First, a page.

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  1. #1

    Default Recording in studio

    I think it is a good time for the ultra concise recording thread.

    • [1] In Multitrack view click (L) one of the red REC buttons (if it is a new session, follow the prompt to name it). A record meter (and record transport) will pop up.
    • [2] In the record meter, click on INPUT. Navigate to, and select the input that you have audio routed to (i.e. mono-device->01). Make sure the font is solid for the selected device - otherwise (grayed) it will not be a valid (or working) input.
    • [3.A] Tap the ENTER key. You are now recording.
      [3.B] If there is existing audio that you would like your recording to accompany, Instead of step 3.A, tap the spacebar first, then tap enter. You are now in simultaneous-record-and-play.
      [3.C] If you have an area marked in the multitrack, during step 3.B, it will automatically punch in and out only recording in the marked area.

    Notes:
    • Prior to step 3.X, you can click RecRdy (in the record transport). This will make your record meter active. Here you can ensure that you have signal routed into your input. If so, you will adjust the gain of the analog signal in the real world, so that the highest peaks displayed on the record meter don't exceed -10dB (this is a matter of personal taste - but for now go with -10 and we'll skip the lengthy discussion). Click STOP - I think you have to click on the multitrack before you can continue to step 3.X
    • If this procedure does not work, it probably means you have a setup issue to sort out. There have been several forum threads dedicated to getting particular soundcards and mixing devices working.
    • I prefer the hotkey method I've described. There are several variations that were introduced to accommodate some user's needs, and additional tricks like punching in successive layers. Also, there are several settings that impact your recordings track name, paths, bit-rate, sample-depth and latency. Don't worry about any of that yet - just get steps 1-3 above working.
    • Also I'm with Micro in not using SAC - but I'm positive you want to master the process (including understanding the settings listed in the previous bullet) in Saw prior to adding SAC.
    Last edited by jmh; 08-13-2023 at 12:08 PM.

  2. #2
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    Default Re: Recording in studio

    jmh,

    A few "things"...

    1) Thanks so very much for this documentation...appreciated!
    2) What is (L) referring to?
    3) Is "step 3.1" not referring to "step 2.1"?
    4) The references to the use of the keyboard is "excellent"!! Thanks!
    5) "step 3.2" = "step 2.2"
    5) Prior to step 3 = Prior to step 2
    6) In SAW v1.4 [RecRdy] is now [Ready]
    7) "...but I'm positive you want to master the process (including understanding the settings listed in the previous bullet) in Saw prior to adding SAC..." Agreed!

    Again, jmh...thanks for this..and again...appreciated!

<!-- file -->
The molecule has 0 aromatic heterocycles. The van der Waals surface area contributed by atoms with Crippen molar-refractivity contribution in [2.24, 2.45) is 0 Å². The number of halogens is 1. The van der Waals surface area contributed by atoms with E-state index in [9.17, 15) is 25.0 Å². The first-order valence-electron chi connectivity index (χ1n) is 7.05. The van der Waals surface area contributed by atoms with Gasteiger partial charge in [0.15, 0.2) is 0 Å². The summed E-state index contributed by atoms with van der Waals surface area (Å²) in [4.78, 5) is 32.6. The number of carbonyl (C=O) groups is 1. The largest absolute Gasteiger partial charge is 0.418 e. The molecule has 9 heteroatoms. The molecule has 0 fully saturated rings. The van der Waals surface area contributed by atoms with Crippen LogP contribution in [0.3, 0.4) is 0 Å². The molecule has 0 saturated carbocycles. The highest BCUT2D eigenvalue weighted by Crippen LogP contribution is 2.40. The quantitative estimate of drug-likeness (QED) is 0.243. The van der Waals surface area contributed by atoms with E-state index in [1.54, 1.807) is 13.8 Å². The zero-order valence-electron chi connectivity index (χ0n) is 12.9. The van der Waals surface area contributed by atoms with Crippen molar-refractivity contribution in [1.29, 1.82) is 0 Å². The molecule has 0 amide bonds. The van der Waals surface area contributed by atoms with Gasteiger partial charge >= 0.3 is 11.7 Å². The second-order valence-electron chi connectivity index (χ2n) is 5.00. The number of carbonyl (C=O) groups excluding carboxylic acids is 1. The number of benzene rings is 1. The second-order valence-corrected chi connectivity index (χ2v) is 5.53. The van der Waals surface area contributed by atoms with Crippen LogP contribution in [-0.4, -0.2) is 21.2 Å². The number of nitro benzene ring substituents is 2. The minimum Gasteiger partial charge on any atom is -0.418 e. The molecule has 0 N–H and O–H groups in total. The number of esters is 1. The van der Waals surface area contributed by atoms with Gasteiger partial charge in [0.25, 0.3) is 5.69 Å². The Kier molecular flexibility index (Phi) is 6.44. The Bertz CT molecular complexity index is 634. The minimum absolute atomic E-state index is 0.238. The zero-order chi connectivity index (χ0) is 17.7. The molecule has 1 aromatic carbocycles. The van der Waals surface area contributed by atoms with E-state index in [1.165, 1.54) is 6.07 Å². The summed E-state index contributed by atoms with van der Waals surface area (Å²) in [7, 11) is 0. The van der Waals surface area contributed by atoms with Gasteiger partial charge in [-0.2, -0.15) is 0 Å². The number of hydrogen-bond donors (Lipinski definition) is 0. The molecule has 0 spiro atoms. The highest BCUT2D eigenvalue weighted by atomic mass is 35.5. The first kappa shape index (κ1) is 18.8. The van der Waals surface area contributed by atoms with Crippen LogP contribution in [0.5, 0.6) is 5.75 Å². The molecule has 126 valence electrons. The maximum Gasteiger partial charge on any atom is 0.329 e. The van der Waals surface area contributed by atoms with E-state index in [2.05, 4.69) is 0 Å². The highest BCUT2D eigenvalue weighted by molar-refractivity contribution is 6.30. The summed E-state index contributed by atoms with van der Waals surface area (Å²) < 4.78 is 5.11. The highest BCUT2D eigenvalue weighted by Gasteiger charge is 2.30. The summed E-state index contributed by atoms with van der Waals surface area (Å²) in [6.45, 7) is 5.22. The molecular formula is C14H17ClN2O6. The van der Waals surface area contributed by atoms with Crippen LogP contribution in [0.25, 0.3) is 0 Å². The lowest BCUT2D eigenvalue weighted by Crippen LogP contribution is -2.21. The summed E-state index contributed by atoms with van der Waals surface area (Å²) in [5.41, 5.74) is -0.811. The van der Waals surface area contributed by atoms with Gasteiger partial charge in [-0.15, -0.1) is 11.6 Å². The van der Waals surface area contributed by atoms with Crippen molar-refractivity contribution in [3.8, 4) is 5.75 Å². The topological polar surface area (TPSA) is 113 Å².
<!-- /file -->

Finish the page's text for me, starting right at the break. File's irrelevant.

3. #3

    Default Re: Recording in studio

    (L) = Left Click

    I couldn't copy my wordprocessor numbering format,

    I'm going to renumber. (I'm winging it with the markup language, so you get what you get).

    > 6) In SAW v1.4 [RecRdy] is now [Ready]
    I'm referring to the popup record transport - not the transport on the multitrack. I was in 32 bit SS when I looked at this.

    Prior to 3 will mean prior to 3 (since my edit 3.X). This will entail clicking on the 'record transport' - which I generally avoid, as it - rather than the multitrack (and it's keybindings) gains focus.

    Hopefully this gets you started.
    Last edited by jmh; 08-13-2023 at 12:20 PM.

  4. #4
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    Default Re: Recording in studio

    Here you go, it's 2023, and videos are great and much more informative.

    Record In SawStudio


    You will learn
    Sound Card Setup
    Setup File Paths
    Record In The MultiTrack
    Record In The SoundFile
    Add SoundFiles
    Edit In The MultiTrack
    Make A Click Track
    JMS Metronome
    Program A Drum Beat
    Using And Record VST in MultiTrack
    Live Mode

    Its all free.

  5. #5

    Default Re: Recording in studio

    Quote Originally Posted by jmh View Post
    Also, there are several settings that impact your recordings track name, paths, bit-rate, sample-depth and latency. Don't worry about any of that yet - just get steps 1-3 above working.
    To finish this up:

    • Sample rate: Anything over 44.1k - you can use 96k and higher - but you probably can't hear it, or make intelligent choices - and at the expense of doubling your cpu consumption.
    • Bit depth: 24 bit - don't bother with less (I think I use packed).
    • Loopback latency: This is an issue that arises from the delay caused by various buffering and processing activities within saw or sound device drivers. It is only an issue with simultaneous-record-and-play (SRP). Saw is extremely consistent processing audio - and many sound cards are as well, so you can adjust this exactly or for other cards, pretty close. It may have to be adjusted after playing with buffer settings in a driver or saw.


    Adjusting latency:

    1. Record a transient like a handclap.
    2. Patch an analog audio output to an analog input, and arm that input.
    3. SRP so the output transient is recorded to a new track - the waveforms should have a similar shape.
    4. Measure the difference in samples between the original and new transient peaks.
    5. Enter the value in Options>Audio_Driver_Model>Record_Loopback_Latency _Adjust
    6. Repeat steps 3, 4, & 5 (tweaking the last value) until the difference in alignment is as consistently close to 0 samples as possible.
    7. Save to preferences.


    You may need to redo this whenever you do hardware or driver updates.

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